These plausible generalities may, perhaps, require a little examination, to be appreciated at exactly their just value.
There is no one who will assert that, by the establishment of one of these "monopolies," the public are placed in a worse condition than they were before. It is not pretended that the opening of the Liverpool and London railway has caused travellers from London to Dublin any inconvenience which we did not feel when we travelled by the common road and the old stage coach. Quite the contrary. Every one admits the immense improvement in convenience and comfort of travelling. Everyone will acknowledge the great national advantages of the undertaking. This monopoly, then, has not done that, which, though perhaps erroneously, we are wont to associate with the word. It has not taken any thing from the public; all that can be meant by the assertion is, that while a great benefit has been conferred on the public by the construction of the railway, a greater might have been conferred had another system been adopted.
We apprehend that there is not one of the declaimers against railway monopolies who would be inclined to assert their favourite propositions in any other sense than that which we have put upon them. The qualification may appear an obvious one, but it is most important, for it reduces the proposition to this: that railways in the hands of private companies are a national good, although in the hands of government they might be greater.
Consequently it is clearly the duty of the government, and the interest of the public, that whenever private enterprise is willing to execute a railway from one place to another, every facility should be afforded by the state, unless government are ready to supersede its efforts by constructing the proposed railway at the public expense.
Beyond this no reflecting man can be willing to push the argument against private enterprise; and within these limits it is harmless.
But then comes in the analogy of the highways, and the argument that these should never, in any instance, be private property, whether macadamized for the common carriage, or laid down with iron rails for vehicles of a peculiar structure. In many respects the analogy is false, obviously in this one important one--that a system of legislative taxation has been adopted in the case of common roads, by which their benefits are made universal. Wherever there are people to travel, a road is made for them, and it is the very universality of the public accommodation that leaves no room for the efforts of private enterprise. Now it will be hardly alleged that we are near a state of things in which railways will be as general as the common roads--when a railway communication between two towns will be as much the object of attention to the government, as other modes of communication are now. Until this is the case, the argument drawn from the analogy fails in its essential point. Private enterprise is excluded from the work of providing the means of ordinary communication, only because the state, directly or indirectly, holds itself bound in every instance to provide that communication--a machinery of taxation exists for the very purpose, which secures, by a system of local superintendence, that a road shall be made to every hamlet in the land.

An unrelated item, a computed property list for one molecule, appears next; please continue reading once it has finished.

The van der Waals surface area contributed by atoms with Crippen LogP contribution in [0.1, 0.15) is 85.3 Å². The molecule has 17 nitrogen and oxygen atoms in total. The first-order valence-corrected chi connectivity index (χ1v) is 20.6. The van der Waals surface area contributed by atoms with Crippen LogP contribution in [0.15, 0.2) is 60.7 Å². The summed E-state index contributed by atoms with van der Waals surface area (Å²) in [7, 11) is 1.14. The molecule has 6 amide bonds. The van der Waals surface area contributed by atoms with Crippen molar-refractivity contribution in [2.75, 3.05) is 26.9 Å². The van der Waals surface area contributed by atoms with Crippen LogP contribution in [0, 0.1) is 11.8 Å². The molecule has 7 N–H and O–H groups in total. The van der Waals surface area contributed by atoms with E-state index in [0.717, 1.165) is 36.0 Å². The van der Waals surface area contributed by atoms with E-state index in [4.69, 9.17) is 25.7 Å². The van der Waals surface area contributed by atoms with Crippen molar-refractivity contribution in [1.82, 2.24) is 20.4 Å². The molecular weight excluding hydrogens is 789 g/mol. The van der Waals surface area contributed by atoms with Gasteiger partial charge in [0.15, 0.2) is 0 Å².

Rapid as is the progress of railway science we are very far indeed from the time when railroads will be constructed to every village where a grand juror might wish to have one run.
We beg to be distinctly understood. Our readers will remember that we argue not against the execution of any considerable number of railways by the government, but against the adoption of any general measures which would confine the progress of railways in Ireland to the extent to which government might be willing to expend the public money.
It is, however, very necessary to distinguish between the two propositions. We can conceive nothing more desirable than that the British government should propose to execute a railway from Dublin to Cork, and declare that persons should travel by that railway for a charge that would barely repay the expense of maintaining the road. To any specific measure of this kind every Irishman must give his warmest and most cordial assent. But it will be another and a very different thing if government propose to establish a general board to take railways into their own exclusive control, and exclude the assistance of private enterprise altogether. The result of such a measure would be to stop the introduction of railways into the country, and entail upon us all the inconveniences of government interference, without establishing the reciprocal obligation on the part of the government to make the advantages of railways universal. Government cannot declare railways to belong exclusively to themselves without at the same time engaging that they will construct them wherever they can possibly be wanted.